High Court Reporters
A High Court dispute in which a couple claimed their four children had been barred from their local GAA club has been resolved.
The children of Sinead and Jason O'Farrell can forthwith continue to participate in their normal and regular activities at Fingallians GAA club, Swords, Co Dublin, the court heard.
As a result of this agreement, reached after a judge urged the parties to talk, the entire proceedings brought by Ms O'Farrelll, of Sandford Wood, Swords, on behalf of her four children, were struck out.
The court had been due to hear the O'Farrells' application for an injunction removing the alleged ban and the couple and their children Luca (10), Cai (8), Nia (6) and Alia (5).
The case was against a number of Fingallians officials, although the court heard there was a dispute over whether these individuals should be defendants with the club saying it should have been brought against the club trustees.
Ms O'Farrell had claimed a dispute arose over the approach of the then-head coach of the under-9 boys group following a tournament last year.
She claimed that as a result of that dispute, her husband and other adults whose children were part of the group, were fired as volunteer coaches of the under-9s in September.
On January 19th last, a letter was sent to the family by a senior club official asking them not to attend the club until a meeting took place between Mr O'Farrell and the club chairperson.
High Court proceedings followed.
The hearing of the injunction matter was due to take place on Friday before Mr Justice Brian Cregan who, having urged the parties continue with talks that had taken place earlier in the day, was later told the case had been settled.
Earlier, Richard Kean SC, for the O'Farrells, said the case was fundamentally about the children being punished over a dispute involving adults. The last place the family wanted to be was in court but they had to do so because the club would not promise to allow the children back in the same groups as they had been in before the dispute, he said.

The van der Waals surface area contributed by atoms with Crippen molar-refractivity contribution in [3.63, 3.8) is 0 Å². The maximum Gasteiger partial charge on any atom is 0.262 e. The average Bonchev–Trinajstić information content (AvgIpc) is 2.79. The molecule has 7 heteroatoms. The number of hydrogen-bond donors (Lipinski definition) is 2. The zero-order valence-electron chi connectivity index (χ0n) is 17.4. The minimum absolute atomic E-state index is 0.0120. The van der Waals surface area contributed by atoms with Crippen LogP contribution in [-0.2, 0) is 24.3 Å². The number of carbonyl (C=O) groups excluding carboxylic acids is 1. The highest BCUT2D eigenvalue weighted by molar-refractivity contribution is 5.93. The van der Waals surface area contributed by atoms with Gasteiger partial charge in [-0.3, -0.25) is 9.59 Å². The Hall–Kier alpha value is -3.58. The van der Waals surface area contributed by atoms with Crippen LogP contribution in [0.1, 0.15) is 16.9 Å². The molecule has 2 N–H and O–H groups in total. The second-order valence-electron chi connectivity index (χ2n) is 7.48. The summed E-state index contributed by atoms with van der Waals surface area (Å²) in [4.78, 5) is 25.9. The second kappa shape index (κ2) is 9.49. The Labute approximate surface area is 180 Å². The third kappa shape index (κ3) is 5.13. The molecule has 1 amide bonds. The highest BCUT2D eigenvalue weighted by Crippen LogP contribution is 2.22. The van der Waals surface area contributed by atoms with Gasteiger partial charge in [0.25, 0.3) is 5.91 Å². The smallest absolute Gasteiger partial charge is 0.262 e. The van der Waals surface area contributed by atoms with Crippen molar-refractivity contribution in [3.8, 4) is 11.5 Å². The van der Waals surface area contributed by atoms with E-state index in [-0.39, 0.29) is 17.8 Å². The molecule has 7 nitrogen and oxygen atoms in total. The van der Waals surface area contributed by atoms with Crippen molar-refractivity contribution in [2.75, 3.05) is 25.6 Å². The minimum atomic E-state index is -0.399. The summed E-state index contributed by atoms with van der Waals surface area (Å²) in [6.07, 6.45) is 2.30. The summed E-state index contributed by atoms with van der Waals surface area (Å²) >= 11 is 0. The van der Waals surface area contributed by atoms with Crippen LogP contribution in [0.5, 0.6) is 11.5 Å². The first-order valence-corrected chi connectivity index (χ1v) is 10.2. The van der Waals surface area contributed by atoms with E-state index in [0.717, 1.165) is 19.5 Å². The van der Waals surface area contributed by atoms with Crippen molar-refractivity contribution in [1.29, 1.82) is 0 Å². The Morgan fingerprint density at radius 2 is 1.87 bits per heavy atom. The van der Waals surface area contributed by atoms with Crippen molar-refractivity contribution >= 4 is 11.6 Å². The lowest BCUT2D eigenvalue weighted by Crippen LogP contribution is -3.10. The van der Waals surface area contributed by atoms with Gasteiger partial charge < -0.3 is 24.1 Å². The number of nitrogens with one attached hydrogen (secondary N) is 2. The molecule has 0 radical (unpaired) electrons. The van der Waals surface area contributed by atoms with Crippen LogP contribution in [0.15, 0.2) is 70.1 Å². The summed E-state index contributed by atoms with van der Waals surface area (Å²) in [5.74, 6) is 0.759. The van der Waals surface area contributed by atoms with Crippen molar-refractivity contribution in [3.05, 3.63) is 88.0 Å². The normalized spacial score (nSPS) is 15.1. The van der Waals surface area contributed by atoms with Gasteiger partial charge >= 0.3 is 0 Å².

What the club had suggested was that the children go back but not be among their friends and classmates, he said.
There had been "massive prevarication" about a simple request to allow the children back, he said.
It was now suggested by the club the matter should be dealt with through the GAA alternative disputes resolution process, but that would not address what the O'Farrells sought as it only deals with rule breaches, he said. It would also cost them €1,000 to participate in that process.
Ms O'Farrell had also been threatened that they could face court costs orders if they did not withdraw the case, he said.
Micheál Ó Scanaill SC, for the defendants, said his side had in open correspondence, and in statements when the case was earlier in court, stated that the O'Farrells were welcome back to participate in their own age groups.
Counsel said the letter of January 9th was being misread or misunderstood by the O'Farrells because it was only a temporary suggestion until the club chairman met with Mr O'Farrell to discuss matters.
That letter has been withdrawn and superseded by another letter on February 8th stating that the children were welcome back under the same conditions they had enjoyed before, he said.
The children continued to receive invitations to events at the club, but the parents were choosing not to bring them, he said.
The judge said it seemed to him there was not much now between the parties in terms of restoring the children to their activities, and he urged the parties, who had begun talks earlier in the day, to continue talking through lunchtime.
When the case resumed, the judge was told it had been settled and could be struck out. The judge said he was glad the parties had settled what was a difficult and sensitive matter.